¶11 Kaiser answered asserting they have not in fact merged with Standard, and filed an "Agreement and Plan of Reorganization" which sets out the nature of their obligations and rights.
¶12 The agreement provides for the transfer of substantially all of Standard's assets, properties, contract rights, business and good will to Kaiser in exchange for stock of Kaiser and the assumption of certain debts, obligations and contract duties. The liability sued upon herein was not one of the obligations assumed by Kaiser under the agreement.
¶13 The reorganization agreement provides for the continued "corporate existence" of Standard after the closing date of the agreement for the purpose of winding up and settling the affairs of Standard in voluntary dissolution. Under the agreement a certain amount of assets is retained by Standard for the purpose of paying all of the debts, obligations and liabilities not assumed by Kaiser. The agreement provides for distribution in two stages. Complete liquidation of Standard is provided for after the second and final distribution. After this final distribution, the agreement provides that "as soon as practicable * * * the charter of Standard shall be dissolved."
¶14 At the time of trial the pleading showed that Standard was a "corporate entity" and that complete liquidation and dissolution of Standard had not taken place or in effect as contemplated by the cited statute, 18 O.S. § 167 (4). As long as Standard has a corporate existence and has retained sufficient assets for the payment of their debts, liabilities and obligations, Kaiser is not a proper party.
¶15 Judgment affirmed.
¶16 IRWIN, C.J., and DAVISON, BLACKBIRD, JACKSON, LAVENDER and McINERNEY, JJ., concur.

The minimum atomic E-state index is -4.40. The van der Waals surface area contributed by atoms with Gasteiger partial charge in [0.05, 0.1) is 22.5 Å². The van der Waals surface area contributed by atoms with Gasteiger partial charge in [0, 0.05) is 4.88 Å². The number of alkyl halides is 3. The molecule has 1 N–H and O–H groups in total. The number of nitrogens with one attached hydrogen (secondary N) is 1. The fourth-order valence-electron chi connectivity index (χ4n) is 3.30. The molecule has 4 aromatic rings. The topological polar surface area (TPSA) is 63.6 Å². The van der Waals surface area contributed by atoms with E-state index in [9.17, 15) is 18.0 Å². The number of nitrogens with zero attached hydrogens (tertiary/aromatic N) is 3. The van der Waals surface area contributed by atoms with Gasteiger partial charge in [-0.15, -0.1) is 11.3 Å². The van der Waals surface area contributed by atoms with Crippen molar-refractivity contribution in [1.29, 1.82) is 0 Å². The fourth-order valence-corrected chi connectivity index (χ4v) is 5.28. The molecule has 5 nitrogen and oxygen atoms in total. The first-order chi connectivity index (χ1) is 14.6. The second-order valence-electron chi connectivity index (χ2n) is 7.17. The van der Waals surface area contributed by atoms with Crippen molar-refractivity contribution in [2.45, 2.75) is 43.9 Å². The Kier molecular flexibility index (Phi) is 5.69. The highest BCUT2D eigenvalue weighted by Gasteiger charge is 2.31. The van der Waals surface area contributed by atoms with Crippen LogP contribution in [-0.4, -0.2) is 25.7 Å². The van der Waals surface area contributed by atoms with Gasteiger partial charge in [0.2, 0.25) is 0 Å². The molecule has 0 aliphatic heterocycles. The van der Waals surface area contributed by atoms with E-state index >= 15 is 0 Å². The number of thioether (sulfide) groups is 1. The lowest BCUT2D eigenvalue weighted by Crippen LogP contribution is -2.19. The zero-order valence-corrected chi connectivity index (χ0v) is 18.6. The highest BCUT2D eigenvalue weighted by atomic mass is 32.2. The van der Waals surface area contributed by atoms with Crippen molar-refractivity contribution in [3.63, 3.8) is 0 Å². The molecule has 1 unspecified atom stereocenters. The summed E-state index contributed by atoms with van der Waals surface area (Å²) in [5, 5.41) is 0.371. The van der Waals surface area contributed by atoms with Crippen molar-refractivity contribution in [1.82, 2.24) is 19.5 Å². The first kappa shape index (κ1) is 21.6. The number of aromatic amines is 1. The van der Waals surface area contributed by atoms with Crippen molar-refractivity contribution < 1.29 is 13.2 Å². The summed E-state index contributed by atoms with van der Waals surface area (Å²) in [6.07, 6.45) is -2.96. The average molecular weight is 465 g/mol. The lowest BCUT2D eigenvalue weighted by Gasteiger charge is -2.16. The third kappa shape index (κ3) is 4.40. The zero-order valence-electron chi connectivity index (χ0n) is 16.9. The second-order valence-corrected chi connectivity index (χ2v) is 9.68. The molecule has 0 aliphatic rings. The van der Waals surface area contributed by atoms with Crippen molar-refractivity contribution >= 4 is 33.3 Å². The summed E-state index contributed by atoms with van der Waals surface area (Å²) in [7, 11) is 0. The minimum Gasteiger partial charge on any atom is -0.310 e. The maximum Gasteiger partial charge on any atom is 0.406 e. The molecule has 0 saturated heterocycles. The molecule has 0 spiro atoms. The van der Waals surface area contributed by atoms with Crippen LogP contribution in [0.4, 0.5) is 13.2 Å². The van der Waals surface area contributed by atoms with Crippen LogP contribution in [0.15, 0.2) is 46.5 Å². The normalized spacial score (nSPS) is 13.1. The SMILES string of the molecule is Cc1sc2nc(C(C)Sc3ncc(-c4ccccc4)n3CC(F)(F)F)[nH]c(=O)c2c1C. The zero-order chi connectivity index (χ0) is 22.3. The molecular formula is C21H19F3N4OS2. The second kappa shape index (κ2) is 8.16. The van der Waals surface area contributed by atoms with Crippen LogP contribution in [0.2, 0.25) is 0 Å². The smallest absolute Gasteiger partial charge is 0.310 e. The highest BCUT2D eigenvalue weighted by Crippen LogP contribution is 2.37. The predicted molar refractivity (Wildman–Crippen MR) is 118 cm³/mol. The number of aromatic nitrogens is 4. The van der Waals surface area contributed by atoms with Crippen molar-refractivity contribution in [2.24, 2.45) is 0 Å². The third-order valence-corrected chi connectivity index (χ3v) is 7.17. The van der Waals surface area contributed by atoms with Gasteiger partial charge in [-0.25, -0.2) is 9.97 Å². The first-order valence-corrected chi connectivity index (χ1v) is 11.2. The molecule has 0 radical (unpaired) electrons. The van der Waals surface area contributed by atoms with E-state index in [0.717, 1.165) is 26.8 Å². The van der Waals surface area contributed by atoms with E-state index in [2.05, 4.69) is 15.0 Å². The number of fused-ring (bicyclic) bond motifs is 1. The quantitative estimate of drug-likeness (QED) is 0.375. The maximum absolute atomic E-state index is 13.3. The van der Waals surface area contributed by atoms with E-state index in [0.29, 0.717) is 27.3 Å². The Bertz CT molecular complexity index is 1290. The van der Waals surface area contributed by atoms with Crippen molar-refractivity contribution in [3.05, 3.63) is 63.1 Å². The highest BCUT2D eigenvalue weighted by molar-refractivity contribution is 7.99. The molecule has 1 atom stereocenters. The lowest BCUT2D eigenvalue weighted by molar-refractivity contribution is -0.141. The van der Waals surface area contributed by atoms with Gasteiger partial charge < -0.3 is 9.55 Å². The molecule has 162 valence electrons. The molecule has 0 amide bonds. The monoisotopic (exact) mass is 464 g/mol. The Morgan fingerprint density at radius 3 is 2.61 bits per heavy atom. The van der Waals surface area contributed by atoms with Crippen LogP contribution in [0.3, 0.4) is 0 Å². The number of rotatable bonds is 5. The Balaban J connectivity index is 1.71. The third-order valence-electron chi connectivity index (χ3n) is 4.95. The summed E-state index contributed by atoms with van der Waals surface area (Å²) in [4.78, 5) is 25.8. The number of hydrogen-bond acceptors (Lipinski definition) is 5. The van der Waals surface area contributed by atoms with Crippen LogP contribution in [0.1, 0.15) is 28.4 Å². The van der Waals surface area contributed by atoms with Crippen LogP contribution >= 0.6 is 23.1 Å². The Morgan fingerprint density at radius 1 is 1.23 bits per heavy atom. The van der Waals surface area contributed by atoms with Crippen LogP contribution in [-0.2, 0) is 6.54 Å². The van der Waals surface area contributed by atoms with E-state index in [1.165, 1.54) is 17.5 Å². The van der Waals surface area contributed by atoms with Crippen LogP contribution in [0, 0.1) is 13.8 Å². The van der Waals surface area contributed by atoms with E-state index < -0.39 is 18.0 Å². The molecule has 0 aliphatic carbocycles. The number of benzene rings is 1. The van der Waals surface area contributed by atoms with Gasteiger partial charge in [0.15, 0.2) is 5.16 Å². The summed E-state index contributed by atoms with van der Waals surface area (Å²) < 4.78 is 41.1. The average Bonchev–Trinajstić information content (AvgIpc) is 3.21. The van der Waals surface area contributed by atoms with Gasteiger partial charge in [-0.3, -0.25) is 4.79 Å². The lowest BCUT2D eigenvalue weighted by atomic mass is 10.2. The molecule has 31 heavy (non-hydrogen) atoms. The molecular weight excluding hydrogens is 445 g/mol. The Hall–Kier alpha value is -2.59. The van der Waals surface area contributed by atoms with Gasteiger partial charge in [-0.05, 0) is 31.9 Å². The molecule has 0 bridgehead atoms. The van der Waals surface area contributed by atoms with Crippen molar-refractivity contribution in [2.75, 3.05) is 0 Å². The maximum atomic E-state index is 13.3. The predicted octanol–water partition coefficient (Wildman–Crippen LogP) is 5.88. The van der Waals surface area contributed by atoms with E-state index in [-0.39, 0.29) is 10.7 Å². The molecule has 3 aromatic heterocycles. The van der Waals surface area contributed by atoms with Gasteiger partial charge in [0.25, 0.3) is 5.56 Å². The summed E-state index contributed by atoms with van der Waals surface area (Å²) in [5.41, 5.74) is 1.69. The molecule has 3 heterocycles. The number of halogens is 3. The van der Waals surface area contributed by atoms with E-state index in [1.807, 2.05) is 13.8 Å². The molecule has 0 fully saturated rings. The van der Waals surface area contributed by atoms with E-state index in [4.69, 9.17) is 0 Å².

¶17 WILLIAMS, J., dissents.
WILLIAMS, Justice (dissenting).
¶1 In my opinion, the trial court erred in sustaining Cook's motion for judgment on the opening statement as the remarks of plaintiff's counsel did not concede either error in the petition or failure of proof to sustain the petition. The gist of the remarks made by plaintiff's counsel in the opening statement was that the evidence to be adduced in the forthcoming trial would demonstrate that defendant(s) by their actions and by the sale had impliedly warranted that the metal ladder was suited to the use to which it was intended to be put and for use in the same manner as a wooden one, i.e., it could be used to support a scaffold for which use, it is contended, it was not adaptable.
¶2 This Court has recognized a warranty of fitness for a particular use applicable to merchandise or goods purchased by a buyer who has communicated to the seller the particular purpose for which he intends to use the purchased merchandise or goods. Prior to the adoption of our Commercial Code, damages for breach of this warranty were recognized by 23 O.S. 1961 § 35 .